Her Nero d’Avola, Chiaramonte, was rich and not too New World, alcohol was in check and wine was in balance. That was our only Nero d’Avola. Alongside Frappato, which is the grape of the important Cerasuolo di Vittoria, Nero d’Avola is a historic grape and one of interest to those who look to the region for their indigenous expression. Nero d’Avola is Sicily.

We popped on over to the Campanian countryside like a cold front settling in the valley where the Terredora winery sits. Look at a weather map of Italy in summer and you will often see it cooler in Avellino than in Trento. Locals refer to it as the Switzerland of the South. Nice…We had a basic red, their Aglianico Irpinia IGT. In the group and it showed fairly well, though it was a bit overwhelmed by the riper and extracted reds of the islands. It was a little older (2002), which wasn’t a problem vintage for the south like it was in Tuscany and Piedmont. It grew on the group through the night. Terredora is owned by the land-owning side of the Mastroberardino family, and they make, arguably, the greatest wines from their region. While the owners are pretty laid back folks and don’t beat their drums like their competitors, you can find their wines on the greatest of the great wine lists all over the world. So they may speak softly but they carry a big stick.

Back to the big island, and straight in to the arms of two Syrahs, from Rapitala and Planeta. Rapitala, owned by Hugues Bernard, Count of Gatinais, France, and his wife Gigi Guarrasi, a descendant of a prominent Palermo family, really attaches itself to the Arab roots planted in Sicily. Rapitala, from the Arabic, Rabidh-Allah, meaning river of Allah, and Nadir, from the Arabic Nazir, meaning deep, rare, precious. The wine has a restrained holding back side to it, revealing itself layer by layer, like a slow dance. Very European.

The Planeta family is high energy from the get go! These folks are seeing through a set of eyes, the eyes of visionary Diego Planeta, who must have felt very alone when he first saw where he was going and where he was taking his family. And now Planeta the winery, with the young sons and daughters at the helm, sits on a plateau looking forward and hearing the chant of the legacy given by the blood and sweat of many who went before them. Very exciting to see, one who has been watching Sicily from afar for almost 40 years now. The wine was rich and full-bodied; all the gents really seemed to like this wine.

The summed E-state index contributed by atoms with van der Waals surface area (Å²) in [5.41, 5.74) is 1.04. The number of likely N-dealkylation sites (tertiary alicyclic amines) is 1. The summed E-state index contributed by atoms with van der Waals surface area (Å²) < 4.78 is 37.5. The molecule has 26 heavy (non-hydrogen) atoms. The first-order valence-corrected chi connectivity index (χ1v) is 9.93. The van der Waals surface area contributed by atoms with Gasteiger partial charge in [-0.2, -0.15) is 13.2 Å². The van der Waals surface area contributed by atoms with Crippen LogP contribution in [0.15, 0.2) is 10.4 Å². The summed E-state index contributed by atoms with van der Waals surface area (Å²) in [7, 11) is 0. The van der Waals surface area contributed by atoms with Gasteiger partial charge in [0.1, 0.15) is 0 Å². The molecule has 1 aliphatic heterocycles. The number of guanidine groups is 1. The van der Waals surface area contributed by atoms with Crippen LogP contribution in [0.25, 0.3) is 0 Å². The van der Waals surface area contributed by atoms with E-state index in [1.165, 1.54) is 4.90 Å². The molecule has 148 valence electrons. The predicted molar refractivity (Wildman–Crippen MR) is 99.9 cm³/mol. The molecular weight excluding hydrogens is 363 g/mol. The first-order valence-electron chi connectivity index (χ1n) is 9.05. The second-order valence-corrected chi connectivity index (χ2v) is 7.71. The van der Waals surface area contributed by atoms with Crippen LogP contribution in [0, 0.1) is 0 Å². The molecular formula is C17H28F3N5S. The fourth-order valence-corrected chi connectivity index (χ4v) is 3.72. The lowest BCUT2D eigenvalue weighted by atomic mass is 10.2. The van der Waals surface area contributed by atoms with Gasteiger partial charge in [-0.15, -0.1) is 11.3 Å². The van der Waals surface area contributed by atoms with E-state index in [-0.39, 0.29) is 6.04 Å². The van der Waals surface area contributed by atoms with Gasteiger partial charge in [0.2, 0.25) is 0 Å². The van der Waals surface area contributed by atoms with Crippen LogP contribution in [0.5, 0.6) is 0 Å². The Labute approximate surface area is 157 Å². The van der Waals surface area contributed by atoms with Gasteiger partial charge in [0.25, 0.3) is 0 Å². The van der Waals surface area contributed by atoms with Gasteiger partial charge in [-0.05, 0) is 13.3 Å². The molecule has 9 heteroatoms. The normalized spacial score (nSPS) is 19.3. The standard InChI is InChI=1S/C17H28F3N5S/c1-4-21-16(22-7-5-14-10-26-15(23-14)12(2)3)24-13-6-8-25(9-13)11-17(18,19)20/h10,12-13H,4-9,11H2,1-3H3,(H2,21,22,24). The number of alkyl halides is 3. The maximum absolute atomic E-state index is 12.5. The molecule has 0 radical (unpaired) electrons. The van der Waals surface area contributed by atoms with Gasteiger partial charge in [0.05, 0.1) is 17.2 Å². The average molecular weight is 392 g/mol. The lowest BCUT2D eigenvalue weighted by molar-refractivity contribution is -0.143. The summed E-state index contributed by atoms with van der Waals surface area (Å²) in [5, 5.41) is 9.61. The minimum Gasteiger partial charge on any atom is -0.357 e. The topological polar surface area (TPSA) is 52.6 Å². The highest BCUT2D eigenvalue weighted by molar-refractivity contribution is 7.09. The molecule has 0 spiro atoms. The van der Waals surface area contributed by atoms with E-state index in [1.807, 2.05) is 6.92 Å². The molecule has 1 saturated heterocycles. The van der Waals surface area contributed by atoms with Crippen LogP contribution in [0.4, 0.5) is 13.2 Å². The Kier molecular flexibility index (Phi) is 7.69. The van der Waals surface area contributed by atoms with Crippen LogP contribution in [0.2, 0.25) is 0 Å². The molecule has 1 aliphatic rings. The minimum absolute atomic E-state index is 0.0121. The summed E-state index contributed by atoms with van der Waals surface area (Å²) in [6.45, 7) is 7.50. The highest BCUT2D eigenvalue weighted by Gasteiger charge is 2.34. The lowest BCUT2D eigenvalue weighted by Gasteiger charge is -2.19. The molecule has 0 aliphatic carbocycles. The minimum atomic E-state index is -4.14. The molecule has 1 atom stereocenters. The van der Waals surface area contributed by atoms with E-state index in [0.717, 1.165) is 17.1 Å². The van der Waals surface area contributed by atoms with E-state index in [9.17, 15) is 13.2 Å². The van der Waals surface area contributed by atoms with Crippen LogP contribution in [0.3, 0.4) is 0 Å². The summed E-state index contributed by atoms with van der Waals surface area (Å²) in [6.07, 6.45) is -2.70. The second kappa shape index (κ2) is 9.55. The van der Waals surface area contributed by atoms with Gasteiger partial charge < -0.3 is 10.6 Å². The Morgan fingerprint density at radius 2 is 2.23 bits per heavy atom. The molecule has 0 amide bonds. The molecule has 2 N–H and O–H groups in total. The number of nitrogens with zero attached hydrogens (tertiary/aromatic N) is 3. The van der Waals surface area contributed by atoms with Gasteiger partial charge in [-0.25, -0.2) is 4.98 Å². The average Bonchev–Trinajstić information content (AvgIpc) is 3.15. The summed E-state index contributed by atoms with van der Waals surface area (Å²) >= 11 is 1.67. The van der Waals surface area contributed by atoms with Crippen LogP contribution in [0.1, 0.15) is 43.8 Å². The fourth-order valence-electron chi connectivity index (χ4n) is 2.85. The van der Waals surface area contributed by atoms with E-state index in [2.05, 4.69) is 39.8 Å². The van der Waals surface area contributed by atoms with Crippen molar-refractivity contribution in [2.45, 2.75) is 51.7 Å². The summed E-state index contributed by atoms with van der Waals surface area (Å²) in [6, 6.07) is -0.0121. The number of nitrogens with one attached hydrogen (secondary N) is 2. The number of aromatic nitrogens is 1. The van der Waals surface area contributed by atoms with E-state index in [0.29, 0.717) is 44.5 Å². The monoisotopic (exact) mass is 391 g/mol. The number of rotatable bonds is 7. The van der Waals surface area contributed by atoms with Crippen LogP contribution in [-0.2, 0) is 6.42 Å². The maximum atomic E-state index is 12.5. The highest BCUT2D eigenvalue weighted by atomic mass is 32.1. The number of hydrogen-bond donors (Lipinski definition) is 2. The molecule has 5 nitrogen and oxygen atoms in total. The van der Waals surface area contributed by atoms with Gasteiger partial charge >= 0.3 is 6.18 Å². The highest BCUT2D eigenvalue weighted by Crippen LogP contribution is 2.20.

But how can one not like a Cucinotta ?

For a finale we took a small plane to Pantelleria and sampled the Zibbibo passito from a small family, Minardi. These are not Parker-chasing people; probably don’t even know who that is. Straightforward and honest people, Andrea Minardi and his family are great friends. Pantelleria is a favorite stop of mine, and I’d live their part of the year if I could. I love the island and the people, and opening a bottle of wine like this instantly transports me there. The wine is the embodiment of terroir; this wine smells like the island, tastes like the island, looks like the island, feels like the island. Really a bizarre and wonderful experience to have this happen.

This has gotten too wordy and so I must stop now. I will suggest links, wineries and websites and photo links.

One last note. The Enoteca Bugari, in San Benedetto del Tronto in Porto d' Ascoli, if you ever get a chance to go there, is a wonderful place in time that is really a shrine to some of the forgotten wines of Italy. Started by a man who has been acknowledged as a seminal figure in the understanding and communicating of wine Italian, Signore Bugari. A friend and mentor of mine took me to see him 20+ years ago, for this was his mentor. This man was friend to Veronelli and Tachis, and more so to the lonely vine grower, toiling in the wine fields on land far from the sight of society and industry. Here was an ambassador who brought back word and wine from these outposts to tell the Italians and the world about the riches in the fields. By all means it is not a great address, and if you go you might think me crazy for wasting your time, but I can tell you this is an oasis in time and space, and that is important to people like me.

Ciao ciao

Cantina Sociale del Giogantinu
Cantina Il Nuraghe Mogoro
Flli. Pala

Arcodoro the restaurant
about the chef, Francesco Farris

Photos of Pantelleria
Photos of Sicilia and wineries


a.c.t. said...

The food sounds amazing. I absolutely love wild boar.

Travel Italy said...

IWG - Many interesting choices in Wine must have been fun!

Anonymous said...

i never could've fathomed that there'd be so many different types of wine. amazing.

Alfonso Cevola said...

George--thanks for stopping by....